Max Baer and the "Cinderella Man" Movie

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Reaction to the Cinderella Man movie

The movie Cinderella Man achieved some critical success, with Mick LaSalle of the San Francisco Chronicle saying of Ron Howard on June 3, 2005 that "He has made what is easily the best American film so far this year."

At the box office, it didn't fare so well. Some blame it being released at the wrong time, up against the summer blockbusters. Or that it came too soon after another boxing movie, Million Dollar Baby. Others say that the incident where actor Russell Crowe, who played Jimmie Braddock, threw a phone at a hotel employee in New York City gave it negative publicity.

Note that the movie was not based on the book, Cinderella Man : James Braddock, Max Baer, and the Greatest Upset in Boxing History by Jeremy Schaap. This book came out only a month before the movie and is a more factual treatment of the lives of both boxers Braddock and Baer. You may want to invest in one of the many other Cinderella Man books.

Director Ron Howard

In the director's commentary on the DVD for the movie, Ron Howard states that his father used Jimmie Braddock's refusal to stay away from Max Baer in the 15th round when he had already won the fight, as a morality tale for his children.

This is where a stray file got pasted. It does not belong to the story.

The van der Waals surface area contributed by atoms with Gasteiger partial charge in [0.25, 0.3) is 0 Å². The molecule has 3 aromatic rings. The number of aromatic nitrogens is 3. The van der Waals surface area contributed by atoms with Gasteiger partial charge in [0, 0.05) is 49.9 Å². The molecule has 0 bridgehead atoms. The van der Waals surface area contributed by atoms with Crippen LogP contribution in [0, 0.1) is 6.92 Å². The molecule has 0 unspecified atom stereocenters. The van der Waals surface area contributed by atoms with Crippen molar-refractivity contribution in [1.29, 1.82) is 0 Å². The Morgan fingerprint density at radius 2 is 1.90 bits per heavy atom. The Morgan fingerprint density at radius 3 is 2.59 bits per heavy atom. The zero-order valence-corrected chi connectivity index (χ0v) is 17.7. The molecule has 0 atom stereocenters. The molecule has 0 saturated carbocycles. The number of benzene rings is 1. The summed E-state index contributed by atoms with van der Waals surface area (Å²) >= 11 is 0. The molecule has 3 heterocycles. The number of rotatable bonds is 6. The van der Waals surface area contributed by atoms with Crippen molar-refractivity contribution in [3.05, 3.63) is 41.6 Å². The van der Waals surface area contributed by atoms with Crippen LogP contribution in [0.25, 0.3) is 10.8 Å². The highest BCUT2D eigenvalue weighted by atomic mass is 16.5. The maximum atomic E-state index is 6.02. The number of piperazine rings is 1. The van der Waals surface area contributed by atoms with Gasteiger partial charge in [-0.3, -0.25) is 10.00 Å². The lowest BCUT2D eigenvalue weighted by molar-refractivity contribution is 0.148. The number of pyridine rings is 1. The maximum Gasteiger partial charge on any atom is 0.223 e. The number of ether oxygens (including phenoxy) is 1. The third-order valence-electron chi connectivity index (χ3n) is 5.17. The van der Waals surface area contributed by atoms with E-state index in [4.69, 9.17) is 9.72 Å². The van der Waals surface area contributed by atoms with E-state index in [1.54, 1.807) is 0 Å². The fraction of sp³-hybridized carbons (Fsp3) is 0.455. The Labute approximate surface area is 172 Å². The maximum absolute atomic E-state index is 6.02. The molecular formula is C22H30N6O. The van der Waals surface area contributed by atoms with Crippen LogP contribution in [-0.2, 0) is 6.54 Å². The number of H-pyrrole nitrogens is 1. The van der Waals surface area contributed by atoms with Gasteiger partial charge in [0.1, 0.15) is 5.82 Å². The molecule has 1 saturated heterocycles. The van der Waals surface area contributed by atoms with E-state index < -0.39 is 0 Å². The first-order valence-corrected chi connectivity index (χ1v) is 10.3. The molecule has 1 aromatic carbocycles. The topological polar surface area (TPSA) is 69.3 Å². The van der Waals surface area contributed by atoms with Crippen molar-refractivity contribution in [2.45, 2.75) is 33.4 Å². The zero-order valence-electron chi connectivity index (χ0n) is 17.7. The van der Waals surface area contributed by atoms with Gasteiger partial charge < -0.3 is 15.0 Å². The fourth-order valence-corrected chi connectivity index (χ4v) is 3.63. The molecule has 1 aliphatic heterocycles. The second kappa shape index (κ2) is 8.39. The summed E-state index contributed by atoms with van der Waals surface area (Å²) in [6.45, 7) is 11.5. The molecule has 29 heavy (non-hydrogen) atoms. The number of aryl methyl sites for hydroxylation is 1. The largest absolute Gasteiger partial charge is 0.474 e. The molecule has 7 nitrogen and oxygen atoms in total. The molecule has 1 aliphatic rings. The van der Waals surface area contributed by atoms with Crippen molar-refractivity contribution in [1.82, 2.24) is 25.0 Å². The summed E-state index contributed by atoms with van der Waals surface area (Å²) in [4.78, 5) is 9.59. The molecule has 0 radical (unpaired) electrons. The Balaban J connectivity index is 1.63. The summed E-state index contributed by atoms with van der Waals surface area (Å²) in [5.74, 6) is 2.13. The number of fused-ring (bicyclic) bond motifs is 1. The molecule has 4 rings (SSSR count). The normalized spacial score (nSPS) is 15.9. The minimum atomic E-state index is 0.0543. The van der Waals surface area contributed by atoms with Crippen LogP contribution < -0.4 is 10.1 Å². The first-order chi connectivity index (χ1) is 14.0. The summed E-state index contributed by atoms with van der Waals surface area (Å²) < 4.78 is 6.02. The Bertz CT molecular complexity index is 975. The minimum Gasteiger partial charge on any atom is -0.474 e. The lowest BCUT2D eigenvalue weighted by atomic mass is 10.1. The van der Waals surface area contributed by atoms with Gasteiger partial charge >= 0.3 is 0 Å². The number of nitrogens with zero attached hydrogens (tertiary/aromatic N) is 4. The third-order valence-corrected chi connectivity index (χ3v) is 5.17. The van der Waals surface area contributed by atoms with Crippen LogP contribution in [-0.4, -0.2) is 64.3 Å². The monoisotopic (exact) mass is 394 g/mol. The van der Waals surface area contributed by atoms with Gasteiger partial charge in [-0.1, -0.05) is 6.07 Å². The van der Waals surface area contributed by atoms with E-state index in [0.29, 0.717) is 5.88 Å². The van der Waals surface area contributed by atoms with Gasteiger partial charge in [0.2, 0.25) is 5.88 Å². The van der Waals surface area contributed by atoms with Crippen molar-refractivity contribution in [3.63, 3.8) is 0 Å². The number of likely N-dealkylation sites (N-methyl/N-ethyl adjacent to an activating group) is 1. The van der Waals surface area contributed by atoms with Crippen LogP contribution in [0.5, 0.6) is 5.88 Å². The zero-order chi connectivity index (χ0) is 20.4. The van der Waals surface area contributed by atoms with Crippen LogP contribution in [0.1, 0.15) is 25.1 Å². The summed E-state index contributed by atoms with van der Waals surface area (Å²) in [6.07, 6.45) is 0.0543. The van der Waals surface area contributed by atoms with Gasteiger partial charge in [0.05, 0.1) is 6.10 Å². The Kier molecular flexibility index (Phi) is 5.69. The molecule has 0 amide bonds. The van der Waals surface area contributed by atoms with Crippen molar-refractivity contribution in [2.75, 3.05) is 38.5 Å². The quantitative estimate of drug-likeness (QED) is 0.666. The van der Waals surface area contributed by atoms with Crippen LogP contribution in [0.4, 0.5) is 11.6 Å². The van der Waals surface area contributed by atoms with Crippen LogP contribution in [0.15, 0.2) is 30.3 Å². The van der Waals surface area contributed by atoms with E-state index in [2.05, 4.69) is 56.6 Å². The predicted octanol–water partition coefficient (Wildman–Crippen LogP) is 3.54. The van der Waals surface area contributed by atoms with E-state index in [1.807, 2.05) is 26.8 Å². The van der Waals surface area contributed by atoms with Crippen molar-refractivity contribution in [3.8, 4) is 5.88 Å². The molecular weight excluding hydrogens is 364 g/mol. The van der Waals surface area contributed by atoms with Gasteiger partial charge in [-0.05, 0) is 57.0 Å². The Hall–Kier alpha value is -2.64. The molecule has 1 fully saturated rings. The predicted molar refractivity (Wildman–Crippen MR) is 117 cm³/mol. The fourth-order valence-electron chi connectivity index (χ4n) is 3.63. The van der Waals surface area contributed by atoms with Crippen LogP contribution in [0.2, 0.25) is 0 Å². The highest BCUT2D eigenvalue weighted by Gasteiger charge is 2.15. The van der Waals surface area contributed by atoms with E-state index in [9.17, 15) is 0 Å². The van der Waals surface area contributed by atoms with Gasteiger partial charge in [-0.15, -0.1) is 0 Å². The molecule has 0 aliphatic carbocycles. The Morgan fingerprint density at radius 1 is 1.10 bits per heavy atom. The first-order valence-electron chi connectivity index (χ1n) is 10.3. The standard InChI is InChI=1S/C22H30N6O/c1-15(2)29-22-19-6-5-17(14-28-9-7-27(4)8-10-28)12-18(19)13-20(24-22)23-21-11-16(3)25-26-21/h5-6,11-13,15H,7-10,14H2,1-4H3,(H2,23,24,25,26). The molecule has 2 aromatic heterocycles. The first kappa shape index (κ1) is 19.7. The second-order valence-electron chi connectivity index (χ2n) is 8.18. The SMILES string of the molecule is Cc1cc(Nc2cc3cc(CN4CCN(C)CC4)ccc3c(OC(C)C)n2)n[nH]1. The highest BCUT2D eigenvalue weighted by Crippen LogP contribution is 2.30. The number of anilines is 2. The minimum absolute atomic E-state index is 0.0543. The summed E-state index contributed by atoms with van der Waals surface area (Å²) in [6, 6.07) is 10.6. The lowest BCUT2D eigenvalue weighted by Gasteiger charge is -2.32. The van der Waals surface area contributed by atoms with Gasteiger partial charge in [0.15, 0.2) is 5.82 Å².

Script writer Akiva Goldsman

Akiva Goldsman, the writer of the script says that it may have been somewhat unfair to portray Baer as the villain of the piece. However, he also says, "This is true. Max Baer killed two men in the ring." Sorry Mr Goldsman, it is not true. One man did die directly from a blow of Baer's in the ring and another died several fights after meeting Baer. But boxing is a dangerous sport, and there is much evidence that for Baer, the death of Frankie Campbell in particular was quite a burden to bear.

Notwithstanding the inaccuracy with which Baer's character has been treated in the movie, it is a very fine movie as entertainment and you would enjoy a rental or purchase of Cinderella Man on VHS or DVD. Craig Bierko puts in a menacing and charismatic performance as Baer.

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It uses material from the Wikipedia article "Max Baer".

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